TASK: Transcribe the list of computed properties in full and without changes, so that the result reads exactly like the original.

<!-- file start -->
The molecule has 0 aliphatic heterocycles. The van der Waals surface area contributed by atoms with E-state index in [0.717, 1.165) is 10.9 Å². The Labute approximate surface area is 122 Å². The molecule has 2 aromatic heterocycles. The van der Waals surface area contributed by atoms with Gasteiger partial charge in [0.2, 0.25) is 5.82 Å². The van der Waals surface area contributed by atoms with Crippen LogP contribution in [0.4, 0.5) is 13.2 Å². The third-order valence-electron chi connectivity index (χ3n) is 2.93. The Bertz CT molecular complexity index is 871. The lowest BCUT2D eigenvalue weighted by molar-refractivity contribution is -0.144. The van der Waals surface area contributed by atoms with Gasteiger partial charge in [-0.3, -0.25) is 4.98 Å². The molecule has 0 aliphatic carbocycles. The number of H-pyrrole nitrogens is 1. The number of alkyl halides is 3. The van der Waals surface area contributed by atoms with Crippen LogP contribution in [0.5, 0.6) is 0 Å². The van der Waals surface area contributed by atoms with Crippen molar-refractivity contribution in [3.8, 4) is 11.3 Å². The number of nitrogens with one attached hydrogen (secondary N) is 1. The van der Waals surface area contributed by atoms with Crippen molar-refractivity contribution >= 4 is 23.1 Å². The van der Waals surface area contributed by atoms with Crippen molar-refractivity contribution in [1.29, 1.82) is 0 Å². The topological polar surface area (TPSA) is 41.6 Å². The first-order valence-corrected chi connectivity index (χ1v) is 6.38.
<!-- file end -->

The molecule has 0 aliphatic heterocycles. The van der Waals surface area contributed by atoms with E-state index in [0.717, 1.165) is 10.9 Å². The Labute approximate surface area is 122 Å². The molecule has 2 aromatic heterocycles. The van der Waals surface area contributed by atoms with Gasteiger partial charge in [0.2, 0.25) is 5.82 Å². The van der Waals surface area contributed by atoms with Crippen LogP contribution in [0.4, 0.5) is 13.2 Å². The third-order valence-electron chi connectivity index (χ3n) is 2.93. The Bertz CT molecular complexity index is 871. The lowest BCUT2D eigenvalue weighted by molar-refractivity contribution is -0.144. The van der Waals surface area contributed by atoms with Gasteiger partial charge in [-0.3, -0.25) is 4.98 Å². The molecule has 0 aliphatic carbocycles. The number of H-pyrrole nitrogens is 1. The number of alkyl halides is 3. The van der Waals surface area contributed by atoms with Crippen LogP contribution in [0.5, 0.6) is 0 Å². The van der Waals surface area contributed by atoms with Crippen molar-refractivity contribution in [3.8, 4) is 11.3 Å². The number of nitrogens with one attached hydrogen (secondary N) is 1. The van der Waals surface area contributed by atoms with Crippen molar-refractivity contribution >= 4 is 23.1 Å². The van der Waals surface area contributed by atoms with Crippen molar-refractivity contribution in [1.29, 1.82) is 0 Å². The topological polar surface area (TPSA) is 41.6 Å². The first-order valence-corrected chi connectivity index (χ1v) is 6.38.